The main difficulties related to the presented problem are: (1) the uncertainty inherent to the future state of physical world. Models for the prediction of the most likely situation of the environment and the observed moving entities must be included. The representation of the environment must permit a fast updating with the new observations and be available when the navigation strategy requires information. (2) The uncertainty is linked to the perception of the physical world. Each sensor has a particular model with specific advantages and drawbacks therefore a robust fusion technique of data coming from multiple sensors must be implemented considering uncertainty. Robust real-time techniques are needed in order to detect and track humans in the environment providing useful information to reach high level reasoning on scene situations. Many robust current techniques employed to register human motion rely on invasive sensors which are not suitable for common life settings. (3) Mathematical models capable to reproduce social behavior in practice must be developed. While a perfect model of human behavior could not be available, some techniques have already been used to replicate expected social behavior in robotic fields. Navigation techniques must rely on that kind of models both to understand the scene and to filter non socially acceptable behaviors. Social conventions are a creation of human societies; they are difficult to model because they include always a subjective component invisible to sensors, they are situation dependent and very adaptive. But their function as regulator of social behaviors makes them essential to reach social awareness. (4) The navigation strategy to use must produce collision free solutions based on the dynamic environment model, social conventions model and robot dynamic properties. The motion planning algorithm chosen must reach equilibrium between the reactive properties desired in a dynamic environment with the stable solutions of a global planner.

This talk will present a socially-aware navigation method including both an assessment of a risk of collision using predictive models of moving obstacles, and an assessment of accordance with social conventions. Human management of space (personal space, o-space, activity space...) inspired from sociology and social robotics literature is integrated, but also models of behavior that enable the robot to make medium-term prediction of the human positions.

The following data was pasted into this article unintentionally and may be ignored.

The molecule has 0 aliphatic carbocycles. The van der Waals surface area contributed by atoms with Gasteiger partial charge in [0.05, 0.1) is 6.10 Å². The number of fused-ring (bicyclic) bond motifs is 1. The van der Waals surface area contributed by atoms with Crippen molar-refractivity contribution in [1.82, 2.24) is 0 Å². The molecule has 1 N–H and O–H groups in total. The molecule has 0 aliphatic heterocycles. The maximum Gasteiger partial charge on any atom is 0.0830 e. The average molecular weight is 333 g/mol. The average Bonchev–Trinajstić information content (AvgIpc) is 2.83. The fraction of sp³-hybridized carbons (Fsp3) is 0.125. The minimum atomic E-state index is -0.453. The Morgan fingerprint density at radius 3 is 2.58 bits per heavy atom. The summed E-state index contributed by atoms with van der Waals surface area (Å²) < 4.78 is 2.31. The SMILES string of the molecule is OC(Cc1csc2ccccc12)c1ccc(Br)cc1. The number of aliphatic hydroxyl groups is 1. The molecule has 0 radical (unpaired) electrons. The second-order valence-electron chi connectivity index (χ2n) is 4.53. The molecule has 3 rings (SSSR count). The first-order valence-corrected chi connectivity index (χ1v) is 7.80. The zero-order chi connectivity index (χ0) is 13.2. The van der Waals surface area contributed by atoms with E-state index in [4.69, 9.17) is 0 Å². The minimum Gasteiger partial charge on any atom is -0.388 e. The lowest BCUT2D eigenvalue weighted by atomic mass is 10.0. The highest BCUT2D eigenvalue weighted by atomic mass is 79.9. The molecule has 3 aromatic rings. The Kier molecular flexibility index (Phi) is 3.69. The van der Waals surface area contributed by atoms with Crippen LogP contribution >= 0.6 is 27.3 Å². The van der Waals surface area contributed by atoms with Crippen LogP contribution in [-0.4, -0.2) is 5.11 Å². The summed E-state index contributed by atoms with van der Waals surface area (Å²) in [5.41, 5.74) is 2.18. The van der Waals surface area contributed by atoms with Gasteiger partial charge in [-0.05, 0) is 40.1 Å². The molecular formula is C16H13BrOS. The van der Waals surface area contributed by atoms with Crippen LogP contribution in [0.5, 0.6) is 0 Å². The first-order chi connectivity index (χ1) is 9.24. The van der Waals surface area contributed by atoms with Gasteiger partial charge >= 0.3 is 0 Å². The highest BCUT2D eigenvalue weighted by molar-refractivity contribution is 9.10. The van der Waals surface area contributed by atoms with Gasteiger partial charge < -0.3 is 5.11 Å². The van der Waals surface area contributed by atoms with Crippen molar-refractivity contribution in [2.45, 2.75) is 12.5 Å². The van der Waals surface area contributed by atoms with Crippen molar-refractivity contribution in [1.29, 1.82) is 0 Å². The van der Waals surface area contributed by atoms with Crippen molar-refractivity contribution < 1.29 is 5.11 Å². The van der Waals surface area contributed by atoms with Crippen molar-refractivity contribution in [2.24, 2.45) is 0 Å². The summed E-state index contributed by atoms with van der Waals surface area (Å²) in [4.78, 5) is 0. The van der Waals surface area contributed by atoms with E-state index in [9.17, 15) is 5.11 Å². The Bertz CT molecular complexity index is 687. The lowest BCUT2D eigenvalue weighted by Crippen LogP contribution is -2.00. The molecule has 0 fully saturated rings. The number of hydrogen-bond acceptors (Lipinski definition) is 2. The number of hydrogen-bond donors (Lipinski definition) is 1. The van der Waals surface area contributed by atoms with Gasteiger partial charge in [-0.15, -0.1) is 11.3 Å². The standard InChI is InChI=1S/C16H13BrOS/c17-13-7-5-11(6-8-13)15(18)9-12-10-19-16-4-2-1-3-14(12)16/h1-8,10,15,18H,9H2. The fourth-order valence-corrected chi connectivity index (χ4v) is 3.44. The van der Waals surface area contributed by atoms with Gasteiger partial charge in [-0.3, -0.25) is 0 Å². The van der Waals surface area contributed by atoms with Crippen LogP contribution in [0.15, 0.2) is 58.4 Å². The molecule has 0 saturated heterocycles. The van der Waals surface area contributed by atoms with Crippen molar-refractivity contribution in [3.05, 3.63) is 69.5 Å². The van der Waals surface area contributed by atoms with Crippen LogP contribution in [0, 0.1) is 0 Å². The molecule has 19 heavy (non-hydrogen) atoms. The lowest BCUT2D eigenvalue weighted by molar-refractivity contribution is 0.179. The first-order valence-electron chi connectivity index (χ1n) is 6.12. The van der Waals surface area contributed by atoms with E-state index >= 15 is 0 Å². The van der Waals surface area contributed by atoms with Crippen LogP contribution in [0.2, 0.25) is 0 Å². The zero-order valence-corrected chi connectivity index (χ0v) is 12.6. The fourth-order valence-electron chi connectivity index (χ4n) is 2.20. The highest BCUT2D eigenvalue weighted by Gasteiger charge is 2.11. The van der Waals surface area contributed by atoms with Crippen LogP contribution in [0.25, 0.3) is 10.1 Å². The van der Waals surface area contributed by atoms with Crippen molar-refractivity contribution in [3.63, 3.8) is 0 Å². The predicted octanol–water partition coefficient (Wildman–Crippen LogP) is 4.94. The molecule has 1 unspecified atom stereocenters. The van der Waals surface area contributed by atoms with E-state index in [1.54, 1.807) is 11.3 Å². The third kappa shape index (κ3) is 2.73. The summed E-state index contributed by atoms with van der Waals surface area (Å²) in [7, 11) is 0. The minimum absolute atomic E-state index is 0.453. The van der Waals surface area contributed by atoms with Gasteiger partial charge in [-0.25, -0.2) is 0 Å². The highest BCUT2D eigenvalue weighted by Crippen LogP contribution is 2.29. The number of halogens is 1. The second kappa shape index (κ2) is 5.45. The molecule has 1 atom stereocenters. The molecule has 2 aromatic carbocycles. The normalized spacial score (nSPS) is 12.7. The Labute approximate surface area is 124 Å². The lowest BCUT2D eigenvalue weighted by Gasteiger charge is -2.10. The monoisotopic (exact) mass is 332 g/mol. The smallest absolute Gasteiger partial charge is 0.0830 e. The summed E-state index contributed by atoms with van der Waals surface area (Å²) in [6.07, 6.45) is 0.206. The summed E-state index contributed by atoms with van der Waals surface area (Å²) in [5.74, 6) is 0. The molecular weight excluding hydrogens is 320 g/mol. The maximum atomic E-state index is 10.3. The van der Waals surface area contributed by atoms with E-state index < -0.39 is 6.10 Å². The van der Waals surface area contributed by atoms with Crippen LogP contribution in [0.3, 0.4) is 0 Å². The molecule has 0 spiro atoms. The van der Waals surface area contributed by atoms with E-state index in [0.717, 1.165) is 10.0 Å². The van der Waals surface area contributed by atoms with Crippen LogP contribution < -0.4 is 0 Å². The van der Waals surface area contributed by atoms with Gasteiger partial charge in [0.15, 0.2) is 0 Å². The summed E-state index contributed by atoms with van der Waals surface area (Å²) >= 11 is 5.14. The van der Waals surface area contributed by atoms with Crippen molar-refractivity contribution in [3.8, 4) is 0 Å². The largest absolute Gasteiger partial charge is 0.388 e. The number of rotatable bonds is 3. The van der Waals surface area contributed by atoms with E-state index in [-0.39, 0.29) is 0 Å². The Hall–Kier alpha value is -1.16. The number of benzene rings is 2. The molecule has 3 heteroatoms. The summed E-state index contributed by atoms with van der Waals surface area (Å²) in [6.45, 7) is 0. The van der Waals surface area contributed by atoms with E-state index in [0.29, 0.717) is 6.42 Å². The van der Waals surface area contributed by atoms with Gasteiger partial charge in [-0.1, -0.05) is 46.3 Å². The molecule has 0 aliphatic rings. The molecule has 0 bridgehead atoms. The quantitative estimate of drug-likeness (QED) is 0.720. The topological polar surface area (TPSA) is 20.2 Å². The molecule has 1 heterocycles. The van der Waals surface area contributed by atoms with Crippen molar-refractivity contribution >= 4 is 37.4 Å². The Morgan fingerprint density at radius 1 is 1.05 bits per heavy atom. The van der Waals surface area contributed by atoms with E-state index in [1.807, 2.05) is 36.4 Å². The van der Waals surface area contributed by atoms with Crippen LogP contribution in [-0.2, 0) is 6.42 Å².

Since 2003, Anne Spalanzani is associate professor at Pierre-Mendès-France University and member of the e-Motion project-team of LIG Laboratory (Laboratory of Informatics of Grenoble).

She received her PhD in Computer Science entitled "Evolutionary Algorithms for the study of the Robustness of Speech Recognition Systems" from the Joseph Fourier University in 1999.

She spent 1 year at the CNR of Rome working on “Learning and Evolution”. Her research focuses now on risk based navigation and human aware navigation. She coordinates an ict-asia project on service robotics and she coordinates the work of her team in the INRIA Large Scale Initiative Action PAL on assistance to mobility for elderly people. She is co-PI of the iceira Lab in Taiwan.



Radio-Frequency Energy Harvesting: Rectenna and Rectifier
Prof. Jean-Marc Duchamp
UJF-IMEP LAHC, Grenoble INP, France


Nowadays wireless power transfer is a promising technique for the long-term power supply of embedded wireless systems; e.g. heath applications (glucose measurement, body temperature, heart rate, etc…) or industrial applications (gas detection sensor, temperature measurement, …). These systems need low power electronic and alternatives for battery feeding. Several research teams are working on the possibility to create autonomous systems by ambient energy harvesting (electromagnetic, solar, vibration, thermal, etc ...).

The photovoltaic energy can provide a significant recovered power, 5 µW (panel size: 150 µm x 150 µm). A second solution is the vibration energy available, this source can provide up to 335 µW (piezoelectric, 2.25 m.s-2). Another possibility is the use of thermal energy with a possible recovery of about 250 µW (ambient indoor temperature). An interesting solution is based on the recovery of a radio frequency (RF) signal for supplying a DC power. It is possible to consider collecting up to 100 µW/cm².

This paper focuses on the state of art on RF harvesting. In a first part we describe the various solutions published of rectenna and their perfomances.